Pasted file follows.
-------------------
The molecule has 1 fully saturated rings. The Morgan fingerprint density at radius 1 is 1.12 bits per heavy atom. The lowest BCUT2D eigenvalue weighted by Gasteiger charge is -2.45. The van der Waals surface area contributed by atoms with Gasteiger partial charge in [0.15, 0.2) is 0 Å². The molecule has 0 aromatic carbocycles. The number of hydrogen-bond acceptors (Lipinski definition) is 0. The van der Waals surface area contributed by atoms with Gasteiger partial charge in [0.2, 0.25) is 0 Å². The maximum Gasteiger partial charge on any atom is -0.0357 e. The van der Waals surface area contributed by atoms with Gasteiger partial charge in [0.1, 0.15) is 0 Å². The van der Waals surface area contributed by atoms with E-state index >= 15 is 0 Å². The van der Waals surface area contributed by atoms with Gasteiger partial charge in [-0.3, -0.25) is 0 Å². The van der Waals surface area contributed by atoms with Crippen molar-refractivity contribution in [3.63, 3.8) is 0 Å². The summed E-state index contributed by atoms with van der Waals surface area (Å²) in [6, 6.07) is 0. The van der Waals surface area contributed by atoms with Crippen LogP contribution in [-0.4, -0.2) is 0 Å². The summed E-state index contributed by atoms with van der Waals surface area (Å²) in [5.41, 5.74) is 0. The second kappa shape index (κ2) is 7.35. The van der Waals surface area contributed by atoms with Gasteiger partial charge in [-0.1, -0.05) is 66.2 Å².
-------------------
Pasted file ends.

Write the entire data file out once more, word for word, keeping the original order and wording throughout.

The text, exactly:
The molecule has 1 fully saturated rings. The Morgan fingerprint density at radius 1 is 1.12 bits per heavy atom. The lowest BCUT2D eigenvalue weighted by Gasteiger charge is -2.45. The van der Waals surface area contributed by atoms with Gasteiger partial charge in [0.15, 0.2) is 0 Å². The molecule has 0 aromatic carbocycles. The number of hydrogen-bond acceptors (Lipinski definition) is 0. The van der Waals surface area contributed by atoms with Gasteiger partial charge in [0.2, 0.25) is 0 Å². The maximum Gasteiger partial charge on any atom is -0.0357 e. The van der Waals surface area contributed by atoms with Gasteiger partial charge in [0.1, 0.15) is 0 Å². The van der Waals surface area contributed by atoms with E-state index >= 15 is 0 Å². The van der Waals surface area contributed by atoms with Gasteiger partial charge in [-0.3, -0.25) is 0 Å². The van der Waals surface area contributed by atoms with Crippen molar-refractivity contribution in [3.63, 3.8) is 0 Å². The summed E-state index contributed by atoms with van der Waals surface area (Å²) in [6, 6.07) is 0. The van der Waals surface area contributed by atoms with Crippen LogP contribution in [-0.4, -0.2) is 0 Å². The summed E-state index contributed by atoms with van der Waals surface area (Å²) in [5.41, 5.74) is 0. The second kappa shape index (κ2) is 7.35. The van der Waals surface area contributed by atoms with Gasteiger partial charge in [-0.1, -0.05) is 66.2 Å².